At the New York Worlds Fair of 1967 Frank orchestrated and conducted for the Borden Dairy and Clairol exhibits. The original music for both of those exhibits was by Kay Swift, a composer who is best known for her close friendship and romance with George Gershwin. In old age, Swift said that her husband had been very jealous about her relationship with Gershwin, "and justifiably so."

Frank also played piano in recitals with such opera stars as Roberta Peters, Jerome Hines, Frank Guarrera and a baritone named Lawrence Winters who got more bookings in Europe than in the United States because he was black. Winters introduced Frank to his good friend Lena Horne.

This personal acquaintance with Horne got Frank his Broadway break, when Lena's new show, Jamaica, was having conductor troubles in 1957. Jamaica's problems were among the most convoluted and bitter in Broadway history. First of all, producer David Merrick changed the leading character from male (Harry Belafonte) to female (Lena Horne), so Belafonte left and Ricardo Montalban was brought in to play Horne's boyfriend and look nice. Merrick hated the book by Yip Harburg and Fred Saidy, but they refused to let anyone doctor with their words, until Merrick threatened to close the show and insisted that Joseph Stein re-write their script.

In addition, Merrick asked Lehman Engel to conduct the musical (Engel had done the successful Fanny for Merrick in 1954.) Merrick gave approval rights of the conductor to Horne, director Robert Lewis, choreographer Jack Cole and composer Harold Arlen. All of them approved of Engel except Arlen who insisted that his brother Jerry conduct. Jerry Arlen had conducted brother Harold's House of Flowers on Broadway in 1954 but his reputation was so insignificant that Frank never heard of him. According to writer Steven Suskin, nobody dealt with the situation until three weeks before rehearsal started, when Horne refused to work with Jerry Arlen. Harold Arlen was forced to take the job away from his brother but, apparently for spite, wouldn't allow Engel, and everyone settled temporarily on veteran conductor Jay Blackton who led the rehearsals and the Philadelphia tryout. Blackton was in a no-win situation. Maybe he did a poor job, or maybe Horne just needed to be in charge. Sherman Frank says: "Lena's flexibility with tempo was on a collision course with Jay's discipline." In any event, Blackton was fired and Engel rushed in for the Boston tryout and the Broadway opening of Jamaica.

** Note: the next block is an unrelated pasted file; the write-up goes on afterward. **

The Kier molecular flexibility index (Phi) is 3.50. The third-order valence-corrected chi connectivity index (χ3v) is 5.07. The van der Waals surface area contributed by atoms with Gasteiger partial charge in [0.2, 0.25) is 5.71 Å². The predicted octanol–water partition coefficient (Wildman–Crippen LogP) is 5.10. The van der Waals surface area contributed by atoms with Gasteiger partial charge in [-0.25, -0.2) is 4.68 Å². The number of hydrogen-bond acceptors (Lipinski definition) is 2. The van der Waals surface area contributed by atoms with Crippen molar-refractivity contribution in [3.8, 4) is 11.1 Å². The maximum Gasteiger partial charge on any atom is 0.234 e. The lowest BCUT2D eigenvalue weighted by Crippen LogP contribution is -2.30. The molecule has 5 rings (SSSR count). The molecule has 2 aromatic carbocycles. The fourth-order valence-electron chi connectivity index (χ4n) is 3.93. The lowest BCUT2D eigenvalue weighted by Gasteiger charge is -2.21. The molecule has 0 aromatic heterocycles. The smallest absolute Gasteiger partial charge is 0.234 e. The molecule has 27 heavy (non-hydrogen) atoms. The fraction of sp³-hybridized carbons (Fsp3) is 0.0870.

Frank says "Lehman was an easy guy to get along with, but she gave him problems too." Arlen continued to resent the presence of Engel, who wanted to do another show anyway, Goldilocks, starring Elaine Stritch and Don Ameche, with a score by Leroy Anderson, and that's when Horne proposed that Sherman Frank take over the conducting of her musical.